For Better for Verse: An interactive learning tool that can help you understand what makes metered poetry in English tick.

Link to U.Va. English Department

Jordan(1633)

George Herbert

Who says that fictions only and false hair
MeterWho says that fictions only and false hair
Become a verse? Is there in truth no beauty?
MeterBecome a verse? Is there in truth no beauty?
Is all good structure in a winding stair?
MeterIs all good structure in a winding stair?
May no lines pass, except they do their duty
MeterMay no lines pass, except they do their duty
Not to a true, but painted chair?
MeterNot to a true, but painted chair?

Is it no verse, except enchanted groves
MeterIs it no verse, except enchanted groves
And sudden arbors shadow coarse-spun lines?
MeterAnd sudden arbors shadow coarse-spun lines?
Must purling streams refresh a lover’s loves?
MeterMust purling streams refresh a lover’s loves?
Must all be veiled, while he that reads, divines,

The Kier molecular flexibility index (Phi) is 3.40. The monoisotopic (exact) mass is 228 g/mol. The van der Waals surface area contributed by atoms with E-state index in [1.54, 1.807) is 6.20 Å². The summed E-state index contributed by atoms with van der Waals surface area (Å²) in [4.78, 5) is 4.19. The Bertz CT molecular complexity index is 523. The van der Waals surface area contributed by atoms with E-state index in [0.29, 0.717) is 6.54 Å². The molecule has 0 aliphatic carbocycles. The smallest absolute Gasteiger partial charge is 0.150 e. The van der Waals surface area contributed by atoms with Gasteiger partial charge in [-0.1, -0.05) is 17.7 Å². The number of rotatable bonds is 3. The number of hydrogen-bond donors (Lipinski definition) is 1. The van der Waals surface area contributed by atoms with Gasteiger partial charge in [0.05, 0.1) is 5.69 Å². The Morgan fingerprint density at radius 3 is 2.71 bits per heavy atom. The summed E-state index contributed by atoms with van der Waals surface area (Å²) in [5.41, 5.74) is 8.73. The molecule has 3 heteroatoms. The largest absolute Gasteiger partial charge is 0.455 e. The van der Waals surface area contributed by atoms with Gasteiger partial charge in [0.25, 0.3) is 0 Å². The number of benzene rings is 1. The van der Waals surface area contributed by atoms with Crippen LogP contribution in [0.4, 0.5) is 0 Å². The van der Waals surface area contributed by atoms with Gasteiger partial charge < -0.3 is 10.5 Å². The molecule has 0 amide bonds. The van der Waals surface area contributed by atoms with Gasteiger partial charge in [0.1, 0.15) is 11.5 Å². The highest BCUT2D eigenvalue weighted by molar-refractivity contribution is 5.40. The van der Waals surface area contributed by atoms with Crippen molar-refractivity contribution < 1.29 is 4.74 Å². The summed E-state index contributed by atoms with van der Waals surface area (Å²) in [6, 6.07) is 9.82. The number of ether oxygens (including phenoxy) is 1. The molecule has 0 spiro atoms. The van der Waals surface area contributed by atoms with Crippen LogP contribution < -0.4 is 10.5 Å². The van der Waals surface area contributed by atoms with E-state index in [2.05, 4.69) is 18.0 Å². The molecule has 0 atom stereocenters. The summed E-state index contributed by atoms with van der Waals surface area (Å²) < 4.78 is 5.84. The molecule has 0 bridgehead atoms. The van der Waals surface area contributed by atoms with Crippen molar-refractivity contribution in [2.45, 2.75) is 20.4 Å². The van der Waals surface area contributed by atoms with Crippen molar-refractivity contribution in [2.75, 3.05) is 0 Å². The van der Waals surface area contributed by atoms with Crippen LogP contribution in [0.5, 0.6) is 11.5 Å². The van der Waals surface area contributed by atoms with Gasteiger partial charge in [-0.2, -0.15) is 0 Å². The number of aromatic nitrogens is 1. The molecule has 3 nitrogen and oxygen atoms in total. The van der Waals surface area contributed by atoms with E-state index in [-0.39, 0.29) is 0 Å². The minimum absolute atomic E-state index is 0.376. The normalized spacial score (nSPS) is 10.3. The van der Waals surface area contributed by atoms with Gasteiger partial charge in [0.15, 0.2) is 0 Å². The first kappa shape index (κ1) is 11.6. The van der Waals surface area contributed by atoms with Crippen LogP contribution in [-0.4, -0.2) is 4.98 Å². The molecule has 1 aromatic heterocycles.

MeterMust all be veiled, while he that reads, divines,
Catching the sense at two removes?
MeterCatching the sense at two removes?

Shepherds are honest people; let them sing:
MeterShepherds are honest people; let them sing:
Riddle who list, for me, and pull for Prime;
MeterRiddle who list, for me, and pull for Prime;
I envy no man’s nightingale or spring;
MeterI envy no man’s nightingale or spring;

Note on line 13: Feet 3 and 4 focus an intricate little subtlety. Go ahead and stress “man” if that’s how you feel the gesture here. But do notice what then happens to “nightingale”: the word forfeits the promoted stress (see Glossary) that a straight iambic scansion would give its normally slack final syllable. The choice between NIGHTingale and NIGHTinGALE comes down to a decision about tonal attitude. If you think Herbert is putting sarcastic scare quotes around “nightingale” and “spring” — pet terms that they were among the conventional poets of his day — then you want the exaggerating effect of that promoted stress and should leave “man” slack. If you think on the other hand that he’s being concessive — Look, it’s fine with me if they want to devote their art to mere celebration of this world, every man to his own taste and vocation — then put your stress on “man,” and let the tail end of “nightingale” flutter out in a pyrrhic. The point to grasp is how each distribution of the five beats activates a different attitude.

Nor let them punish me with loss of rhyme,
MeterNor let them punish me with loss of rhyme,
Who plainly say, My God, My King.
MeterWho plainly say, My God, My King.

Rhyme
Show Stress    Foot division    Syncopation